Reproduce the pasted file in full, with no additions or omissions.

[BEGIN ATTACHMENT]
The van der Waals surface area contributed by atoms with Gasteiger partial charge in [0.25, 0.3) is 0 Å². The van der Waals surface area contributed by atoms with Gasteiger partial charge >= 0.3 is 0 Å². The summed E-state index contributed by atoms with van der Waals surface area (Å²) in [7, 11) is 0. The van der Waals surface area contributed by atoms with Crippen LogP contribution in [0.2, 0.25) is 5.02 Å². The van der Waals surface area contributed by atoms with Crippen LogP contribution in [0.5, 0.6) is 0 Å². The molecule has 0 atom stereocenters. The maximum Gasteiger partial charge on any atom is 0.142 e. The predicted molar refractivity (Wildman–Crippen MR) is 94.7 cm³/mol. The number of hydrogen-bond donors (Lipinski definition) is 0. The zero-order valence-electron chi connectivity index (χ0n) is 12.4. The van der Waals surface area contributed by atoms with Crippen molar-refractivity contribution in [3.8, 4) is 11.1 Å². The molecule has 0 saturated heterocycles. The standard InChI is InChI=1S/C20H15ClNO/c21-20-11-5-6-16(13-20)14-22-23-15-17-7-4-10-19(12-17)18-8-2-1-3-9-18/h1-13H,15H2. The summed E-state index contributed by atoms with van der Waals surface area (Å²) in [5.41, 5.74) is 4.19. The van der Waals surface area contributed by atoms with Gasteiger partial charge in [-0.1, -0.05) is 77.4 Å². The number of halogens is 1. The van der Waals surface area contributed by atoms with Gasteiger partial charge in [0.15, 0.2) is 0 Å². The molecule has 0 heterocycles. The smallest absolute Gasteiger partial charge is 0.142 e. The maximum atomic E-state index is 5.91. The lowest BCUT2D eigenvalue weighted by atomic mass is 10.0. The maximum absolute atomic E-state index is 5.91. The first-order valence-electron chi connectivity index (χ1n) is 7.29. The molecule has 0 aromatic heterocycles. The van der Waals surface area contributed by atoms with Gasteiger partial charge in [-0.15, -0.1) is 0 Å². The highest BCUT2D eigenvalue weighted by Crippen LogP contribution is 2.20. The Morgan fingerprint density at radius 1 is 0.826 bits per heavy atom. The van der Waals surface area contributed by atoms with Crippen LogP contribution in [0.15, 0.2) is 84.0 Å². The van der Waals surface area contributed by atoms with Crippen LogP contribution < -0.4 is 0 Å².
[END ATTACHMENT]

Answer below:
The van der Waals surface area contributed by atoms with Gasteiger partial charge in [0.25, 0.3) is 0 Å². The van der Waals surface area contributed by atoms with Gasteiger partial charge >= 0.3 is 0 Å². The summed E-state index contributed by atoms with van der Waals surface area (Å²) in [7, 11) is 0. The van der Waals surface area contributed by atoms with Crippen LogP contribution in [0.2, 0.25) is 5.02 Å². The van der Waals surface area contributed by atoms with Crippen LogP contribution in [0.5, 0.6) is 0 Å². The molecule has 0 atom stereocenters. The maximum Gasteiger partial charge on any atom is 0.142 e. The predicted molar refractivity (Wildman–Crippen MR) is 94.7 cm³/mol. The number of hydrogen-bond donors (Lipinski definition) is 0. The zero-order valence-electron chi connectivity index (χ0n) is 12.4. The van der Waals surface area contributed by atoms with Crippen molar-refractivity contribution in [3.8, 4) is 11.1 Å². The molecule has 0 saturated heterocycles. The standard InChI is InChI=1S/C20H15ClNO/c21-20-11-5-6-16(13-20)14-22-23-15-17-7-4-10-19(12-17)18-8-2-1-3-9-18/h1-13H,15H2. The summed E-state index contributed by atoms with van der Waals surface area (Å²) in [5.41, 5.74) is 4.19. The van der Waals surface area contributed by atoms with Gasteiger partial charge in [-0.1, -0.05) is 77.4 Å². The number of halogens is 1. The van der Waals surface area contributed by atoms with Gasteiger partial charge in [0.15, 0.2) is 0 Å². The molecule has 0 heterocycles. The smallest absolute Gasteiger partial charge is 0.142 e. The maximum atomic E-state index is 5.91. The lowest BCUT2D eigenvalue weighted by atomic mass is 10.0. The maximum absolute atomic E-state index is 5.91. The first-order valence-electron chi connectivity index (χ1n) is 7.29. The molecule has 0 aromatic heterocycles. The van der Waals surface area contributed by atoms with Gasteiger partial charge in [-0.15, -0.1) is 0 Å². The highest BCUT2D eigenvalue weighted by Crippen LogP contribution is 2.20. The Morgan fingerprint density at radius 1 is 0.826 bits per heavy atom. The van der Waals surface area contributed by atoms with Crippen LogP contribution in [0.15, 0.2) is 84.0 Å². The van der Waals surface area contributed by atoms with Crippen LogP contribution < -0.4 is 0 Å².